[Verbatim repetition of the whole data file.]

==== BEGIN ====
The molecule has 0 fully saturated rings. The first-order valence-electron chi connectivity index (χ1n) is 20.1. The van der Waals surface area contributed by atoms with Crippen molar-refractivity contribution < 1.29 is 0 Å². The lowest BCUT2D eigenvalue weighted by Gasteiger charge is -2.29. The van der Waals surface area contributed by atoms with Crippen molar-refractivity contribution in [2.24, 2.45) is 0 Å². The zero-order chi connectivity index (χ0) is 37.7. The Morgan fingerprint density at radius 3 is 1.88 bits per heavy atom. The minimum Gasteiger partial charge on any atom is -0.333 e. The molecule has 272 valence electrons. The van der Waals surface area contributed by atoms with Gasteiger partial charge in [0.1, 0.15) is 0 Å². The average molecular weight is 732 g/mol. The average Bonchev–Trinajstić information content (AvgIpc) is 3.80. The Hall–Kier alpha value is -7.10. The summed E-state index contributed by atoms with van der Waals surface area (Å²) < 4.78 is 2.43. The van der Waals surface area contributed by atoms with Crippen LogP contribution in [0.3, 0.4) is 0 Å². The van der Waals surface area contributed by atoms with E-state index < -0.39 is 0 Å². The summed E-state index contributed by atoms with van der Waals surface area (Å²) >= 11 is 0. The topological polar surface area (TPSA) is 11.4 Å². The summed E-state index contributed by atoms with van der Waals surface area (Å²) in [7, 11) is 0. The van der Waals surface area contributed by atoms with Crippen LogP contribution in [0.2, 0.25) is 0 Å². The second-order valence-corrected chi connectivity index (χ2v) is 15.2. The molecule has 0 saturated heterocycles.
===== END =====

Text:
The molecule has 0 fully saturated rings. The first-order valence-electron chi connectivity index (χ1n) is 20.1. The van der Waals surface area contributed by atoms with Crippen molar-refractivity contribution < 1.29 is 0 Å². The lowest BCUT2D eigenvalue weighted by Gasteiger charge is -2.29. The van der Waals surface area contributed by atoms with Crippen molar-refractivity contribution in [2.24, 2.45) is 0 Å². The zero-order chi connectivity index (χ0) is 37.7. The Morgan fingerprint density at radius 3 is 1.88 bits per heavy atom. The minimum Gasteiger partial charge on any atom is -0.333 e. The molecule has 272 valence electrons. The van der Waals surface area contributed by atoms with Gasteiger partial charge in [0.1, 0.15) is 0 Å². The average molecular weight is 732 g/mol. The average Bonchev–Trinajstić information content (AvgIpc) is 3.80. The Hall–Kier alpha value is -7.10. The summed E-state index contributed by atoms with van der Waals surface area (Å²) < 4.78 is 2.43. The van der Waals surface area contributed by atoms with Crippen LogP contribution in [0.3, 0.4) is 0 Å². The van der Waals surface area contributed by atoms with E-state index < -0.39 is 0 Å². The summed E-state index contributed by atoms with van der Waals surface area (Å²) >= 11 is 0. The topological polar surface area (TPSA) is 11.4 Å². The summed E-state index contributed by atoms with van der Waals surface area (Å²) in [7, 11) is 0. The van der Waals surface area contributed by atoms with Crippen LogP contribution in [0.2, 0.25) is 0 Å². The second-order valence-corrected chi connectivity index (χ2v) is 15.2. The molecule has 0 saturated heterocycles.